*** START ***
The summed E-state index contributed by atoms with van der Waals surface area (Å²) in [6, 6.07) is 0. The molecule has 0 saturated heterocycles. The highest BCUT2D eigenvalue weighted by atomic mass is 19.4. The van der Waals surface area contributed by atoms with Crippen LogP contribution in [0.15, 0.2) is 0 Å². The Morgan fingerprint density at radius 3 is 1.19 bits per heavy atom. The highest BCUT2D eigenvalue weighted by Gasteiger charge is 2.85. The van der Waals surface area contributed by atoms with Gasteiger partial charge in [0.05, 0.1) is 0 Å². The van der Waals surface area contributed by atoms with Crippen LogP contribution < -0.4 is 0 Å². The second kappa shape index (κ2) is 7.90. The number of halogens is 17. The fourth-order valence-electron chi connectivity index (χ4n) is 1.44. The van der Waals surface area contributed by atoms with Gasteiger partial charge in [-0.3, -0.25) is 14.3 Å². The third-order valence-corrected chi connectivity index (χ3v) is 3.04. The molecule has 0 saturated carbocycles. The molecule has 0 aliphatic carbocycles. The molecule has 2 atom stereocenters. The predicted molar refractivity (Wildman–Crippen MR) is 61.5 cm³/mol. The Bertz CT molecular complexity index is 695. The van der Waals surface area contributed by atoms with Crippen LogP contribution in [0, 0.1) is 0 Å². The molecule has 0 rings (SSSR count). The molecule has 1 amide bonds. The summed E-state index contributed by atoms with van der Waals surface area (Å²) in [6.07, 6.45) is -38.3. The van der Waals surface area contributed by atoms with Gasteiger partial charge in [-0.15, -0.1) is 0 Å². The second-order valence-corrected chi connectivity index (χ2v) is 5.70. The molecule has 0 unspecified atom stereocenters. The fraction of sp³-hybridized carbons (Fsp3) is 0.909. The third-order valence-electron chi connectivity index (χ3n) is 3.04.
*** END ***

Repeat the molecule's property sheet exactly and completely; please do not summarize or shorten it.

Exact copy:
The summed E-state index contributed by atoms with van der Waals surface area (Å²) in [6, 6.07) is 0. The molecule has 0 saturated heterocycles. The highest BCUT2D eigenvalue weighted by atomic mass is 19.4. The van der Waals surface area contributed by atoms with Crippen LogP contribution in [0.15, 0.2) is 0 Å². The Morgan fingerprint density at radius 3 is 1.19 bits per heavy atom. The highest BCUT2D eigenvalue weighted by Gasteiger charge is 2.85. The van der Waals surface area contributed by atoms with Gasteiger partial charge in [0.05, 0.1) is 0 Å². The van der Waals surface area contributed by atoms with Crippen LogP contribution < -0.4 is 0 Å². The second kappa shape index (κ2) is 7.90. The number of halogens is 17. The fourth-order valence-electron chi connectivity index (χ4n) is 1.44. The van der Waals surface area contributed by atoms with Gasteiger partial charge in [-0.3, -0.25) is 14.3 Å². The third-order valence-corrected chi connectivity index (χ3v) is 3.04. The molecule has 0 saturated carbocycles. The molecule has 0 aliphatic carbocycles. The molecule has 2 atom stereocenters. The predicted molar refractivity (Wildman–Crippen MR) is 61.5 cm³/mol. The Bertz CT molecular complexity index is 695. The van der Waals surface area contributed by atoms with Crippen LogP contribution in [0, 0.1) is 0 Å². The molecule has 0 rings (SSSR count). The molecule has 1 amide bonds. The summed E-state index contributed by atoms with van der Waals surface area (Å²) in [6.07, 6.45) is -38.3. The van der Waals surface area contributed by atoms with Gasteiger partial charge in [-0.15, -0.1) is 0 Å². The second-order valence-corrected chi connectivity index (χ2v) is 5.70. The molecule has 0 unspecified atom stereocenters. The fraction of sp³-hybridized carbons (Fsp3) is 0.909. The third-order valence-electron chi connectivity index (χ3n) is 3.04.